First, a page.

I have an app called Pocket. If you don’t know it, it’s fantastic. You can grab any article from the net, Twitter, etc., save it to Pocket, and then read it later offline. I have quite a stash of great articles in there to read. Today I came across this one by Rick Howard, M.Ed., CSCS, *D, written a few years back, and it is exactly what I needed to revisit today. So I wanted to share it here.
But what caught my attention was the National Strength and Conditioning Association (NSCA) and their foundation of the position statement on 10 Pillars of LTAD:
- Long-term athletic development pathways should accommodate for the highly individualized and non-linear nature of the growth and development of youth.
- The youth of all ages, abilities, and aspirations should engage in long-term athletic development programs that promote both physical fitness and psychosocial wellbeing.
- All youth should be encouraged to enhance physical fitness from early childhood, with a primary focus on motor skills and muscular strength development.
- Long-term athletic development pathways should encourage an early sampling approach for youth that promotes and enhances a broad range of motor skills.
- The health and wellbeing of the child should always be the central tenet of long-term athletic development programs.
- Youth should participate in physical conditioning that helps reduce the risk of injury to ensure their on-going participation in long-term athletic development programs.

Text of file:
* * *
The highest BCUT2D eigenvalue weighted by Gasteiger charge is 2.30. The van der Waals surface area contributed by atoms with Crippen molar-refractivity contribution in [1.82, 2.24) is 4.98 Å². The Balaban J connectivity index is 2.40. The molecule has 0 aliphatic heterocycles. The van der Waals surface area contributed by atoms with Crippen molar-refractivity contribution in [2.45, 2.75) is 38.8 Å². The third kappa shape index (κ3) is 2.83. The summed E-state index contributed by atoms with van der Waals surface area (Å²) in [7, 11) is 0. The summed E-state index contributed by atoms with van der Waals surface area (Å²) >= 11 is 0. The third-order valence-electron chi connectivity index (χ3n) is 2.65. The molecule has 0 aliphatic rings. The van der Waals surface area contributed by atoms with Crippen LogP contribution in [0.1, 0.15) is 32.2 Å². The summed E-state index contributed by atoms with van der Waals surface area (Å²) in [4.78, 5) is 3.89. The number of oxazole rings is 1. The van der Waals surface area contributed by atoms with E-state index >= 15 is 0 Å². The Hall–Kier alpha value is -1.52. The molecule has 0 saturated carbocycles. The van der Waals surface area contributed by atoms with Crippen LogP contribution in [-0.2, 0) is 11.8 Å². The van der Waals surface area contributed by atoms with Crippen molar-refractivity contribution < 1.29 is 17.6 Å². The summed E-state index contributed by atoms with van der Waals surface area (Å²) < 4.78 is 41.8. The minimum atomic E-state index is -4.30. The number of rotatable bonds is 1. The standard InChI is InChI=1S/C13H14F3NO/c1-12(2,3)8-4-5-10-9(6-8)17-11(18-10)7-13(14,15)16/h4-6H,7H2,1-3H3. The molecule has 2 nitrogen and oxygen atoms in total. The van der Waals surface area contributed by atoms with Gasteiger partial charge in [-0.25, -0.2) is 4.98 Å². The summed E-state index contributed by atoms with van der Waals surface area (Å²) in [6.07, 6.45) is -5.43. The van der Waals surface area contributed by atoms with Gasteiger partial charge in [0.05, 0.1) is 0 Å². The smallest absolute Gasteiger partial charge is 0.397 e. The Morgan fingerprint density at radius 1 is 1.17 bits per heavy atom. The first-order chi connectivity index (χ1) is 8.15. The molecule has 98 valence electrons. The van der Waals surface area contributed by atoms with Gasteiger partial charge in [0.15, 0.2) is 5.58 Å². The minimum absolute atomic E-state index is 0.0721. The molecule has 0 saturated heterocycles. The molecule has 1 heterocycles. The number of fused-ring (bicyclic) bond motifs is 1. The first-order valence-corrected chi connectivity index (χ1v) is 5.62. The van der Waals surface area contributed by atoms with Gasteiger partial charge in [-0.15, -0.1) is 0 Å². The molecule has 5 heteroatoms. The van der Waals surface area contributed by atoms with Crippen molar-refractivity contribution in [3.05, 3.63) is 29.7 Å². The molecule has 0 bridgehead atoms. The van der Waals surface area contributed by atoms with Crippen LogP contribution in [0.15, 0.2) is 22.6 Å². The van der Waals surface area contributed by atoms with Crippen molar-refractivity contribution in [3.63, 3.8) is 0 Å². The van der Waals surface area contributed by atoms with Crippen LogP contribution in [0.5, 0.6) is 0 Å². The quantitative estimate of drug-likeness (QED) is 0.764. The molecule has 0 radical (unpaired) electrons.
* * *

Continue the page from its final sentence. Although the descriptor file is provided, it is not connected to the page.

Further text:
- Long-term athletic development programs should provide all youth with a range of training modes to enhance both health- and skill-related components of fitness.
- Practitioners should use relevant monitoring and assessment tools as part of a long-term physical development strategy.
- Practitioners working with youth should systematically progress and individualize training programs for successful long-term athletic development.
- Qualified professionals and sound pedagogical approaches are fundamental to the success of long-term athletic development programs.
It was highlighted by the author “The central tenet of this model is that the health and wellbeing of the child is the holistic focus. In other words, all youth participation in sports, fitness, and physical activity should be deliberately planned to provide a positive physical and psychosocial experience leading to increased skills and abilities, love for the game, and reduced risk of injury.”
I would highly suggest that you click on the link above and have a read of the article. It is one of those articles that any of us who are in the sport performance realm, and working with youth should revisit from time to time, to ensure that we are following sound principles that take into account the holistic approach to LTAD.